Socialist Federal Republic of Yugoslavia
The Socialist Federal Republic of Yugoslavia was the Yugoslav state that existed from the second half of World War II (1943) until it was formally dissolved in 1992 (de facto dissolved in 1991 with no leaders representing it) amid the Yugoslav wars. It was a socialist state and a federation made up of Bosnia and Herzegovina, Croatia, Macedonia, Montenegro, Serbia, and Slovenia. In 1992, the two remaining states still committed to a union, Serbia and Montenegro, formed the Federal Republic of Yugoslavia.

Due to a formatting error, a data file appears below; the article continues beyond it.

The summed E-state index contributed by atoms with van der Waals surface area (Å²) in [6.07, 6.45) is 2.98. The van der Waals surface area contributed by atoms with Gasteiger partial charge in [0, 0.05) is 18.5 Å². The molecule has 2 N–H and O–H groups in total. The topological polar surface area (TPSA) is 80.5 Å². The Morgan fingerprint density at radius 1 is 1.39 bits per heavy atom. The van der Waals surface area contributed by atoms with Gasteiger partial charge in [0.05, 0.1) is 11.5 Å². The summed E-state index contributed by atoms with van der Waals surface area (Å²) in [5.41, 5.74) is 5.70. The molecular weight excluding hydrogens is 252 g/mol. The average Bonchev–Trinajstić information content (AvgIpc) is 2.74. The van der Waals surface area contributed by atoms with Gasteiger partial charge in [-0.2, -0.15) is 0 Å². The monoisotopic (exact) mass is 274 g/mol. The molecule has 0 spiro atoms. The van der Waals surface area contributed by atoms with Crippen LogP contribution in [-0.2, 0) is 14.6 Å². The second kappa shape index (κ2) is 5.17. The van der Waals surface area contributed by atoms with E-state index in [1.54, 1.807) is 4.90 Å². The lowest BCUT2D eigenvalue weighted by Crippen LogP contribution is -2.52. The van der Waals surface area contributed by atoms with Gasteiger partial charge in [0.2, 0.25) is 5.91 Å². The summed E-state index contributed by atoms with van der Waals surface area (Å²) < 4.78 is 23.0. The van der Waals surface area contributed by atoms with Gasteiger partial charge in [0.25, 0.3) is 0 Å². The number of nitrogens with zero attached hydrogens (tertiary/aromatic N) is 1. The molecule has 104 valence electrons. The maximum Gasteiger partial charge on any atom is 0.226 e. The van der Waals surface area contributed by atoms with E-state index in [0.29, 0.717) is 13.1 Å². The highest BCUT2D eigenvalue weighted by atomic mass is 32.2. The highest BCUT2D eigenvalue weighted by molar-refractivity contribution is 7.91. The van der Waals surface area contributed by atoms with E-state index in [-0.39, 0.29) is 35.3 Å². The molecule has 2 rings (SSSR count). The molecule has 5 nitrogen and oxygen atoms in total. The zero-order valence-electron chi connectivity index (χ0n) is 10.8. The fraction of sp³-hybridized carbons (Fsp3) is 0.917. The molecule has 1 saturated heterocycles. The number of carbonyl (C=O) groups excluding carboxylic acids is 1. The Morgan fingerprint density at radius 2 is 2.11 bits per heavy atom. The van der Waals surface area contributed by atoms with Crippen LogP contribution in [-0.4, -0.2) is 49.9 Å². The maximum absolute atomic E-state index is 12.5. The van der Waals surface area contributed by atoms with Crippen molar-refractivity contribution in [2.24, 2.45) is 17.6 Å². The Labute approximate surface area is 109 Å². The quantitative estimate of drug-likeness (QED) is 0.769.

Under the leadership of Josip Broz Tito, Yugoslavia pursued a policy of neutrality during the Cold War and became one of the founding members of the Non-Aligned Movement. Rising ethnic nationalism in the 1980s to the 1990s in the SFRY initiated dissidence among the multiple ethnicities, which led to the country collapsing on ethnic lines which were followed by wars fraught with ethnic discrimination and numerous human rights violations. The collapse of Yugoslavia and the wars that followed have left tense relations between the succeeding states and significant degrees of xenophobia exist particularly between ethnic groups which fought each other in the Yugoslav Wars.